Twitter and other social media have been in the news lately because of the threat of voter suppression/manipulation in the upcoming elections. U.S. intelligence has said that the Russians interfered in the 2016 elections. There is no question that Donald Trump has put Twitter on the forefront of international and national communications and policy debates. In its knee jerk reaction to what is bad about social media, Twitter has been attempting to get a handle on how its platform is used. In the process it has made a mess.

Most recently, Twitter embarked on trying to fix the problem of jerks on Twitter. It is an ambitious goal because the internet is about trolls mixed in with nuggets of great stuff. The trolls are an endless battle. As my company is a technology provider, we are constantly fighting the scourge of trolls. Especially the Russian kind. We do not envy Twitter trying to battle them.

But in the process of trying to correct the ills of the internet, Twitter is alienating the people it is trying to save from the internet, its users.

Case in point.

One of the services my company provides is managing social media channels on behalf of our clients. To do so, we create social media accounts for our clients. We then post to our clients’ social media channels. From the point of view of platforms like Twitter, we must look like automated bots updating fake accounts. We have a global footprint, so our content creation comes from different IPs in different countries.

I get that.

And, I get that Twitter wants to ensure the bots do not overwhelm their platform.

What I don’t get is that we, as service providers, must jump multiple hurdles to get our clients’ accounts approved while Russian or other bots just continue to popup.

Yesterday morning I logged into my personal Twitter (@martinparedes) to find out I had three new followers. I had checked my Twitter before I went to sleep and about six hours later I already had three new followers.

Wow! Three good looking girls were now following me! Except it’s not what it looks like.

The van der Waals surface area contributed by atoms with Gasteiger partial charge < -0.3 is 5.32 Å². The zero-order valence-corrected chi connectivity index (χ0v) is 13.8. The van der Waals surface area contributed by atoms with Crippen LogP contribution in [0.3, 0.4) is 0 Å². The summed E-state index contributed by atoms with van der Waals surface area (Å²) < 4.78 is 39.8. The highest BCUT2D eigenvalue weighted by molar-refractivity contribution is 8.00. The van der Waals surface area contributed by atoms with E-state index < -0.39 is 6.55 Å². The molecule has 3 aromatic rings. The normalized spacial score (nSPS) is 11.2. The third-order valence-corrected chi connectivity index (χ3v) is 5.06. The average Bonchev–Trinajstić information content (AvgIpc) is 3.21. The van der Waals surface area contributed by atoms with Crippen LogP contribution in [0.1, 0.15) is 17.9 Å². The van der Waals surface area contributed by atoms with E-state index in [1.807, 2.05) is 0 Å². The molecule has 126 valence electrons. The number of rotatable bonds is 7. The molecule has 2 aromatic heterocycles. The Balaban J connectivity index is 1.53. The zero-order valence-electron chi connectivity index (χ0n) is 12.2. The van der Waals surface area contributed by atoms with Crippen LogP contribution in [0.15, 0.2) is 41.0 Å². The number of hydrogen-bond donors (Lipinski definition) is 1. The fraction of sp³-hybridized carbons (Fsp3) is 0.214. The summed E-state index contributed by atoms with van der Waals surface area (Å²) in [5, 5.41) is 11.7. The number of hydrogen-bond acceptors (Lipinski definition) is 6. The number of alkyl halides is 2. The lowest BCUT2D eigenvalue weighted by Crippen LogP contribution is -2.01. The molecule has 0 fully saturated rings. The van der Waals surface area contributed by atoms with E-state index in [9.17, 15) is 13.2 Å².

“Mary”, who signed up just a few days ago is likely some fat Russian or other troll using a fake picture as a profile. Likewise, “Alison” who signed up last month and wants to find “Mr right” on Twitter, yeah right. “Amanda” actually made me take a second look because the profile seemed more complete at first glance. But alas, “Amanda,” like the other two pretty girls are just lies, as in fake profiles.

Now my Twitter feed is super small. I have something like 200 followers. So why are there good looking (fake) girls following me?

Because I post about topical political issues and I troll Donald Trump.

Additionally, one of my posts about immigration from a few years ago has gone viral and continues to elicit comments/shares today.

Par for the course. I used to report them to Twitter but after a dozen or so without any feed back from Twitter, I just stopped reporting them and quietly block them. Twitter likely never saw my reports and the report button is just there to make people like me feel better about doing our tiny part to stop the trolls.

But it is what happened next that just made me realize that Twitter has no clue.

I attempted to log into the Twitter account for a project I’m working on.

Twitter wanted me to verify I was human by using a code sent via text to the account’s registered number.

For some time now Twitter has been demanding a textable phone number for new accounts.

This is supposed to curb abuse.

As a service provider, this has added a cumbersome layer to our workflow. Customers come to us because they don’t want to deal with creating accounts. They pay us to do the work for them. Since Twitter started demanding a telephone number, we’ve had to coordinate with clients to provide us the code that Twitter sends them. We very, very rarely meet our clients face-to-face as they are all over the world. Therefore, coordinating the telephone code is cumbersome.

In this case, this is the fourth time I’ve received the notice from Twitter that the account is “displaying suspicious activity” therefore they are demanded another code sent to a phone. The Twitter handle itself showed an ominous “account is temporarily restricted” screen.

You may be asking what “suspicious activity” was it that triggered the third demand for another code.

I am as well.

Well, maybe our content is “suspicious”.

Unless you believe that flexible office space is “suspicious” then there is no reason our activity should be suspicious.

Maybe it is because we don’t have pretty girls smiling on our Twitter feed, you know “eye candy” that is the reason the Twitter handle was tagged as “suspicious”.

I don’t know, but when I get daily follows from Russian trolls masquerading as pretty girls interested in my Twitter posts it makes me think it is time to rethink my Twitter account and post pictures of lady’s nalgas all over it.

Maybe that will get Twitter to stop telling me my Twitter activity is “suspicious” and demanding that I once again prove I am not a Russian bot.

Or, I could just start telling our clients that Twitter is too much trouble and ask them not to use it. Just leave it to the Russians is what I am thinking now.

Martin Paredes

Martín Paredes is a Mexican immigrant who built his business on the U.S.-Mexican border. As an immigrant, Martín brings the perspective of someone who sees México as a native through the experience...